HANDS ACROSS THE TABLE (1935) - The first of four films Lombard made with Fred MacMurray, this Depression tale directed by Mitchell Leisen is the story of a manicurist (Lombard) and a playboy (MacMurray) whose family lost its money in the crash. They each want to marry to increase their fortunes -- Lombard has a likely prospect in wheelchair-bound Ralph Bellamy -- but fortunately, or unfortunately, they fall in love. At times, the tone of this ostensible comedy turns quite dark; in contrast, a late-night love scene between MacMurray and Lombard is filled with romantic longing and is superbly acted. MacMurray and Lombard were an excellent screen team.

LOVE BEFORE BREAKFAST (1936) - In this giddy film, business magnate Scott (Preston Foster) won't take no for an answer when he pursues beautiful Kay (Lombard), who's just become engaged to Bill (Cesar Romero). Kay resists so long that one starts wondering what Scott sees in her, even if she is beautiful -- but she is Carole Lombard, with her unique combination of daffiness and vulnerability, and that's reason enough for Preston Foster to stalk her until she says yes!

THE PRINCESS COMES ACROSS (1936) - Band leader King Mantell (Fred MacMurray) falls for Swedish Princess Olga (Lombard) during a transatlantic crossing, but the Princess isn't exactly what she seems... Part screwball comedy and part murder mystery, with a little concertina music on the side! A very enjoyable film.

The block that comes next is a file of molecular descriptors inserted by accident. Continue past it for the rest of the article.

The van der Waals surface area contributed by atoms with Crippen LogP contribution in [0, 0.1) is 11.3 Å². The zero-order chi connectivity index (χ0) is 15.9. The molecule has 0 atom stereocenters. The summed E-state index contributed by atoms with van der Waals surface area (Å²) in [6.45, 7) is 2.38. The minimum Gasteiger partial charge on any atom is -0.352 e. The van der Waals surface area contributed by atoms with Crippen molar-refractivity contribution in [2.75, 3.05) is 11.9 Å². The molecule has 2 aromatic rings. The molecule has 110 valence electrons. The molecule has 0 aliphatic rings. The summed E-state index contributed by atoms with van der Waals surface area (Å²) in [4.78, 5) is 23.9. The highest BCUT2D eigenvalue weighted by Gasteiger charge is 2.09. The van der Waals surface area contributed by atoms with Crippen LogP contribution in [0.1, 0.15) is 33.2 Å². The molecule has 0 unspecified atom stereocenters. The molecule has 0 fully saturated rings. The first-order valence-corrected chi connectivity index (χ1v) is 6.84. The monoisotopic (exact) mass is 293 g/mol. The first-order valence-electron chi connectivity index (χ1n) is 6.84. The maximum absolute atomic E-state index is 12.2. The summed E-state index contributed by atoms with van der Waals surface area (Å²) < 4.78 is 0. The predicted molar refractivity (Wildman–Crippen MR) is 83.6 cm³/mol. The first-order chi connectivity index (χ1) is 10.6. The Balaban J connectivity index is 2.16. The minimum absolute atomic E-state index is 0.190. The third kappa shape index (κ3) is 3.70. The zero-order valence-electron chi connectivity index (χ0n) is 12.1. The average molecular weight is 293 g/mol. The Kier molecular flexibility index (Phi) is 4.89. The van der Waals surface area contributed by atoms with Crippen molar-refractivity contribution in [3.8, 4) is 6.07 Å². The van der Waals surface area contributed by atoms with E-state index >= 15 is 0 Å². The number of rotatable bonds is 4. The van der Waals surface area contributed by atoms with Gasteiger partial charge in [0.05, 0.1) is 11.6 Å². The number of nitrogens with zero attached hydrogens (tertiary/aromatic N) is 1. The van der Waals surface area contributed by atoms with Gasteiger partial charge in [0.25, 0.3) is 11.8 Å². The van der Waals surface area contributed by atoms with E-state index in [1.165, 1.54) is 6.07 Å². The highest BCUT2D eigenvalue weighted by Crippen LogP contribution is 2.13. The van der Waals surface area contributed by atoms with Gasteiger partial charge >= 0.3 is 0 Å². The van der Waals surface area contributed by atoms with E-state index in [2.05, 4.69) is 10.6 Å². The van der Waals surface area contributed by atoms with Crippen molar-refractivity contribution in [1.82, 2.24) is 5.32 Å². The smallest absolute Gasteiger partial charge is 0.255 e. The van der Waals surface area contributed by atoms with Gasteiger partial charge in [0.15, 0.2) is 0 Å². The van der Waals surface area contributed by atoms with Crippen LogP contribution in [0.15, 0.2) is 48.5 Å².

MY MAN GODFREY (1936) - Possibly the best Lombard film of them all, and certainly my favorite, Carole stars as dizzy Irene Bullock, who hires a hobo (William Powell) to be the family butler during the midst of a scavenger hunt. This film encapsulates what Carole Lombard was all about, utterly crazy and utterly gorgeous. Who can forget her reaction when Godfrey puts her in a cold shower? "Godfrey loves me, Godfrey loves me!"

NOTHING SACRED (1937) - Directed by William Wellman, Lombard plays Hazel Flagg, who believes she is dying and is exploited by newsman Wally Cook (Fredric March), who makes her a media darling. The storyline about media manipulation and "stardom" remains highly relevant today.

IN NAME ONLY (1939) - One of the best soapers ever made, this moving drama stars Lombard as a young widow with a little girl who falls in love with Alec (Cary Grant) -- who is married "in name only" to the venomous Maida (Kay Francis). A terrific trio of stars in a wonderfully absorbing movie with a most satisfying conclusion.